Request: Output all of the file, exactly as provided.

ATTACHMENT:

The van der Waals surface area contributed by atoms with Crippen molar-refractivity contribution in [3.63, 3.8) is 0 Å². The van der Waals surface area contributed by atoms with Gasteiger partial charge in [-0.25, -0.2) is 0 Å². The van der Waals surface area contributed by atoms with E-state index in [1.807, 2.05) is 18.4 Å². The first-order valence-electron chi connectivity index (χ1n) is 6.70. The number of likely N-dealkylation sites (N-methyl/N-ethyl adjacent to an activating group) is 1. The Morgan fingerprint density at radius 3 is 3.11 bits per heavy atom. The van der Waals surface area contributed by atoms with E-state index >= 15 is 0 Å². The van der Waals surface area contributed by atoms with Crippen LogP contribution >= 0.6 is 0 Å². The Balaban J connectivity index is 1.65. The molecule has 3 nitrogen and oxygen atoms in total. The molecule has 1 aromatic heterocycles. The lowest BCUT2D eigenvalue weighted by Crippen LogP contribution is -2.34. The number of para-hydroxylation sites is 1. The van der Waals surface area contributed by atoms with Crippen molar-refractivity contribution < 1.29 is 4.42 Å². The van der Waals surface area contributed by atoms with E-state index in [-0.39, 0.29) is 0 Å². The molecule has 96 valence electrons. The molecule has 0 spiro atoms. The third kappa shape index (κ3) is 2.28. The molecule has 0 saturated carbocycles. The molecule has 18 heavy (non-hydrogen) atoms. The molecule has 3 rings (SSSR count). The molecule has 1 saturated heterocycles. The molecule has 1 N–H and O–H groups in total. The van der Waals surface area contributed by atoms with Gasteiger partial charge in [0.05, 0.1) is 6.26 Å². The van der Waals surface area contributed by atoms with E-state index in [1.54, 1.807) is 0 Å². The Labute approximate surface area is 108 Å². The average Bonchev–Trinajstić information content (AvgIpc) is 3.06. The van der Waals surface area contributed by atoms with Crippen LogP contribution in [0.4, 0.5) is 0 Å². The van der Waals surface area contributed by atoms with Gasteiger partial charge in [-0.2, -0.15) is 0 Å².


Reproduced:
The van der Waals surface area contributed by atoms with Crippen molar-refractivity contribution in [3.63, 3.8) is 0 Å². The van der Waals surface area contributed by atoms with Gasteiger partial charge in [-0.25, -0.2) is 0 Å². The van der Waals surface area contributed by atoms with E-state index in [1.807, 2.05) is 18.4 Å². The first-order valence-electron chi connectivity index (χ1n) is 6.70. The number of likely N-dealkylation sites (N-methyl/N-ethyl adjacent to an activating group) is 1. The Morgan fingerprint density at radius 3 is 3.11 bits per heavy atom. The van der Waals surface area contributed by atoms with E-state index >= 15 is 0 Å². The van der Waals surface area contributed by atoms with Crippen LogP contribution >= 0.6 is 0 Å². The Balaban J connectivity index is 1.65. The molecule has 3 nitrogen and oxygen atoms in total. The molecule has 1 aromatic heterocycles. The lowest BCUT2D eigenvalue weighted by Crippen LogP contribution is -2.34. The number of para-hydroxylation sites is 1. The van der Waals surface area contributed by atoms with Crippen molar-refractivity contribution < 1.29 is 4.42 Å². The van der Waals surface area contributed by atoms with E-state index in [-0.39, 0.29) is 0 Å². The molecule has 96 valence electrons. The molecule has 0 spiro atoms. The third kappa shape index (κ3) is 2.28. The molecule has 0 saturated carbocycles. The molecule has 18 heavy (non-hydrogen) atoms. The molecule has 3 rings (SSSR count). The molecule has 1 saturated heterocycles. The molecule has 1 N–H and O–H groups in total. The van der Waals surface area contributed by atoms with Gasteiger partial charge in [0.05, 0.1) is 6.26 Å². The van der Waals surface area contributed by atoms with E-state index in [1.54, 1.807) is 0 Å². The Labute approximate surface area is 108 Å². The average Bonchev–Trinajstić information content (AvgIpc) is 3.06. The van der Waals surface area contributed by atoms with Crippen LogP contribution in [0.4, 0.5) is 0 Å². The van der Waals surface area contributed by atoms with Gasteiger partial charge in [-0.2, -0.15) is 0 Å².